The Lovings were, essentially, banished from the state for 25 years and told that if they returned to the state and insisted on staying married, they would be thrown in jail. They were put on probation for just enough time to leave Virginia (they had married in Washington, D.C., where it was not illegal and subsequently moved there, isolating themselves from family and friends, or face imprisonment).
The Lovings were together, but they weren’t home. As they became a family, and children joined them, Mildred became concerned that the kids were growing up in an urban environment rather than their country. After one of them was hit by a car while playing the street. Mildred threw a “Hail Mary:” she contacted then-Attorney General Robert Kennedy, who forwarded her letter to the ACLU, who took on their case and took it to the Supreme Court (you can hear the oral arguments below).
The film Jeff Nichols has made of their story should be required viewing to anyone interested in film, sociology, or who just like a good love story. Nichols didn’t have to do much “filling in the blanks” on his film; the “Loving v. Virginia” case is extraordinarily well-documented. There was also a definitive documentary that HBO did a few years ago called The Loving Story, which gathered together all the footage that had been accumulated while the case was going on, as well as personal photos taken by LIFE magazine that had been given to the family. Nichols doesn’t have to do anything fancy—the story is amazing enough with just the transcript. He’s aided and abetted by Ruth Negga and Joel Edgerton (who’s never impressed me before, but who’s simple restraint in his performance speaks volumes—I defy anyone to not get chills when asked by one of the ACLU lawyers is there’s anything he wants communicated to the Supreme Court and replies: “Yes…just tell the judges…I love my wife.”), who quietly make you feel for these people, who never weakened, and remained strong in their love despite, while not being against the world, but, at least, against their country.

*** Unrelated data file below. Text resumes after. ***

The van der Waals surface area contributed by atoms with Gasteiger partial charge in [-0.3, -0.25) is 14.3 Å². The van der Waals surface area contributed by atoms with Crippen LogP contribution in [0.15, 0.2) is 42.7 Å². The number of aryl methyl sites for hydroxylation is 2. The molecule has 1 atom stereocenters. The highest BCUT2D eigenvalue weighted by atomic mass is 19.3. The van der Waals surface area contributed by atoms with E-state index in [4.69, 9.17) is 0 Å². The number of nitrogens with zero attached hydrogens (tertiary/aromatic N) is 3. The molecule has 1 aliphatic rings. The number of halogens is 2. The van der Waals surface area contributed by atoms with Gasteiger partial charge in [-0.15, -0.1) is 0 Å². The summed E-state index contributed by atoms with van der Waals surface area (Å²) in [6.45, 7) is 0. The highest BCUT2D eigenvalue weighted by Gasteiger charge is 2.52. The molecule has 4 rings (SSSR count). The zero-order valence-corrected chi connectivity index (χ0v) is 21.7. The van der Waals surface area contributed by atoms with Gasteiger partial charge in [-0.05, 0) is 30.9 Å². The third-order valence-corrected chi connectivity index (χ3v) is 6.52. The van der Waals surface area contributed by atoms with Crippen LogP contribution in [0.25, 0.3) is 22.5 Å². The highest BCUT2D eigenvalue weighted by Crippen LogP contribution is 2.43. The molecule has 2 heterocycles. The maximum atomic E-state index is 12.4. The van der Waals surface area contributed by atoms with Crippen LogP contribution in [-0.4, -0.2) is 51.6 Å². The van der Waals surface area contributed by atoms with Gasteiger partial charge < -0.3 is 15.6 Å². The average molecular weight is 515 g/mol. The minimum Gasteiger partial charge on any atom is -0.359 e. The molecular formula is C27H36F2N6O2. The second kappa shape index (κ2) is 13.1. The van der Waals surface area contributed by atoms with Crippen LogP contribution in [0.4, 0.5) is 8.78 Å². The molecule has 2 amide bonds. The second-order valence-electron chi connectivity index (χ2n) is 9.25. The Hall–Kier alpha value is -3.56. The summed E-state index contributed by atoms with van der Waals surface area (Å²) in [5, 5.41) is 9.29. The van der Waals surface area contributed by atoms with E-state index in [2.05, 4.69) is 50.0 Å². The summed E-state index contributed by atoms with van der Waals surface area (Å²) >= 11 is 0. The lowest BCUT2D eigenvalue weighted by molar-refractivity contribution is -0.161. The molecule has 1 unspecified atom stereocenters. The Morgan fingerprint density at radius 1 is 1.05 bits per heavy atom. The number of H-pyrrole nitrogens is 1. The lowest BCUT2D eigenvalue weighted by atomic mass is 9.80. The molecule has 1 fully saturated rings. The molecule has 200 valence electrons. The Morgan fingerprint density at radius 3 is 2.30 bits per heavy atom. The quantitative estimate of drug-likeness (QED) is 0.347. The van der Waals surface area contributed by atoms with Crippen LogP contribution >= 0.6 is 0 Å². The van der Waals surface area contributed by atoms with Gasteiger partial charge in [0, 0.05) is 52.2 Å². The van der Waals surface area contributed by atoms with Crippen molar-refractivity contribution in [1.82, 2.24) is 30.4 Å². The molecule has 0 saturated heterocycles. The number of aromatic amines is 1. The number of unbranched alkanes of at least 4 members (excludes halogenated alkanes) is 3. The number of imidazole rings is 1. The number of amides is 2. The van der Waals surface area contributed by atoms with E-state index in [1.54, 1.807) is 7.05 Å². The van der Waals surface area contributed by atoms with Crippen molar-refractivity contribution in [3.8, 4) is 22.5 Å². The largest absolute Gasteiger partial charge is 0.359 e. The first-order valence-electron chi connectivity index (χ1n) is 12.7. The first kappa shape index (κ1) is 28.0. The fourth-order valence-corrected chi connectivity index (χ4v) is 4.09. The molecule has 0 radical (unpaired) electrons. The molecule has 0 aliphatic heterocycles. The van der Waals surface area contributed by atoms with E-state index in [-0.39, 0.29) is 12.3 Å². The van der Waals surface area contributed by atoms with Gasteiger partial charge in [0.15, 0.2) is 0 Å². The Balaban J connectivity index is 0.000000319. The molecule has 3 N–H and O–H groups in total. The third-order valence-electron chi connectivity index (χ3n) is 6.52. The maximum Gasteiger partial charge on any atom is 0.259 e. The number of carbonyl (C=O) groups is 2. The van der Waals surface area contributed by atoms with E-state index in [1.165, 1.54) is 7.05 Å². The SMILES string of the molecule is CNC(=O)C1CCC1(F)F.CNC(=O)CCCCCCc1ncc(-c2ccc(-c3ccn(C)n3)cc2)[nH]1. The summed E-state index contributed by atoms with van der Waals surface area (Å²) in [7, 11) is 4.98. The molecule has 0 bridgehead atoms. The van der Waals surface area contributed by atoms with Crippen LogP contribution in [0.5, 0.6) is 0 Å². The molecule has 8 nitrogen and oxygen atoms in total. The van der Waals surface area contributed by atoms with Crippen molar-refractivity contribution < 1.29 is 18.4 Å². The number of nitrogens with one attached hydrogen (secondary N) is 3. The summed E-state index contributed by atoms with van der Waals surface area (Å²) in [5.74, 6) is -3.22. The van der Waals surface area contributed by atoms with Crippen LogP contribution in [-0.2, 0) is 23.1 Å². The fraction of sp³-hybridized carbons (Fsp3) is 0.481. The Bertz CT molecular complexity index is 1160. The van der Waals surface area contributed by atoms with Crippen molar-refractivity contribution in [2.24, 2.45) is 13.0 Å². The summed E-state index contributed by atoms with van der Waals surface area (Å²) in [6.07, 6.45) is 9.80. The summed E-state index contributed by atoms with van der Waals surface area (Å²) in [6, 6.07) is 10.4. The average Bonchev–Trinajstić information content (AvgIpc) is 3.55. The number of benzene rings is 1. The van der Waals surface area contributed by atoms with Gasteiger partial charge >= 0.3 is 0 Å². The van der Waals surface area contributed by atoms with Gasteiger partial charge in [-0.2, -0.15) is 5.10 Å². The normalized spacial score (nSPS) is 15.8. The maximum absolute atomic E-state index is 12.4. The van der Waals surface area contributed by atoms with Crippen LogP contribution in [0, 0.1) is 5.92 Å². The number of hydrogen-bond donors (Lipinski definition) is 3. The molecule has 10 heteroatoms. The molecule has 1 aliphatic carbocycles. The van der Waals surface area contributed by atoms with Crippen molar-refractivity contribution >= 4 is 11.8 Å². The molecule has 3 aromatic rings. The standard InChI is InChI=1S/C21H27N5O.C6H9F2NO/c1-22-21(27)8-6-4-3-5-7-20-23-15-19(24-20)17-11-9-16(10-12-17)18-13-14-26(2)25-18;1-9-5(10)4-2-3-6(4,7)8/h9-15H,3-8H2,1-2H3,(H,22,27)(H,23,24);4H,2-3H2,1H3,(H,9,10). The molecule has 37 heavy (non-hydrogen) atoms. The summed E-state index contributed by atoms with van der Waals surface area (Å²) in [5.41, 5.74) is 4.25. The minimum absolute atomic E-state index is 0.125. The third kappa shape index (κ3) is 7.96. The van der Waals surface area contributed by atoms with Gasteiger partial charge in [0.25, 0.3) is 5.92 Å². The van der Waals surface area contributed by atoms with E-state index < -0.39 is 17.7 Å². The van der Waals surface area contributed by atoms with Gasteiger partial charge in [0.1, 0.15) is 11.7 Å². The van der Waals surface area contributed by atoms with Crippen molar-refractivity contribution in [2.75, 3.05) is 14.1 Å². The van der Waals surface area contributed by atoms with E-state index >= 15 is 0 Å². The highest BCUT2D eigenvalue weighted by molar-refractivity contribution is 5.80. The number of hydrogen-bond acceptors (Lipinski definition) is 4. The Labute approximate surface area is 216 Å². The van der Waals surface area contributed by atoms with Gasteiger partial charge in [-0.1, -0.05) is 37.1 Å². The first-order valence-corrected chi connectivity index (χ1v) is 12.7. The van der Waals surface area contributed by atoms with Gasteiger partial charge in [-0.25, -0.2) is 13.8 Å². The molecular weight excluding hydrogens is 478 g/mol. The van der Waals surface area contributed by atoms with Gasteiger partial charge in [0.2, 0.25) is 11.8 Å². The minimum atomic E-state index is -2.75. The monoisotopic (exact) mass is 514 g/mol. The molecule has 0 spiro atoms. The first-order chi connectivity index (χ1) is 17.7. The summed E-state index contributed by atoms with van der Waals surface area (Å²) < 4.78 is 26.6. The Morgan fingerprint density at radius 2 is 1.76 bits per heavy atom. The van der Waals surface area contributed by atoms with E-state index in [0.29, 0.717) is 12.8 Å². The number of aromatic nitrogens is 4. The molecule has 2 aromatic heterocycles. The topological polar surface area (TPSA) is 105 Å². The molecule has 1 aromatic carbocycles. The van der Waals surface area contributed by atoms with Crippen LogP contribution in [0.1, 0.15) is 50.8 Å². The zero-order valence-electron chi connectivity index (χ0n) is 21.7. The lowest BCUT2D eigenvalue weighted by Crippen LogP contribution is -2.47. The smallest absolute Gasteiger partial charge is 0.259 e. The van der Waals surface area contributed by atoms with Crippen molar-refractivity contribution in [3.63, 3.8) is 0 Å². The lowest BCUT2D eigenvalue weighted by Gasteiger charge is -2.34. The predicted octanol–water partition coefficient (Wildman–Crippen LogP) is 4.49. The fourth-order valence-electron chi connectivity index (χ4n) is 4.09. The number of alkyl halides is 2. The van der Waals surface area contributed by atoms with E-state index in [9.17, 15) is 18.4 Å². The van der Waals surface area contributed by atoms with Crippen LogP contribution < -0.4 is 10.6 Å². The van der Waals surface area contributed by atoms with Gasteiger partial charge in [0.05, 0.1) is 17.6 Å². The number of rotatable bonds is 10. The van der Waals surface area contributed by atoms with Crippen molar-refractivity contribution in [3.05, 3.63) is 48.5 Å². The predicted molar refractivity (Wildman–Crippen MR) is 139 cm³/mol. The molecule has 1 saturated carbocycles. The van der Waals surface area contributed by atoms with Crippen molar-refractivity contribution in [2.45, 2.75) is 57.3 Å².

And that’s why I started this review talking about evolution. Because if the one thing that’s constant in the Universe is change, then you can’t rule out love, either. Love lasts longer than hate or prejudice. Love survives politics…is less ephemeral than fashion or ideology. Love lasts longer than the usefulness of words like “miscegenation.” Love goes beyond generations. Love changes, dramatically, and the only constant in the Universe is change. Hopefully, it’s for the better and love is usually the engine for that change.
And as your Bible says “Love never ends” (but it’s been changed to say “Love never dies” in some versions). Love lasts longer than that.
* Mildred Loving identified herself as Native American, rather than African American—her mother was Rappahannock and her father was Cherokee, but really…are we gonna go there?
** To give him his day in court, those views were not precisely those of that judge, Leon M. Bazile, but he cited as his precedent the views of the 18th century biologist Johann Friedrich Blumenbach, who categorized the races based on cranial sizes. Even science (when it is opinion) can be ephemeral when used in an unscientific way. Ironically, Judge Bazile died in 1967, the same year his decision was overturned by the Supreme Court.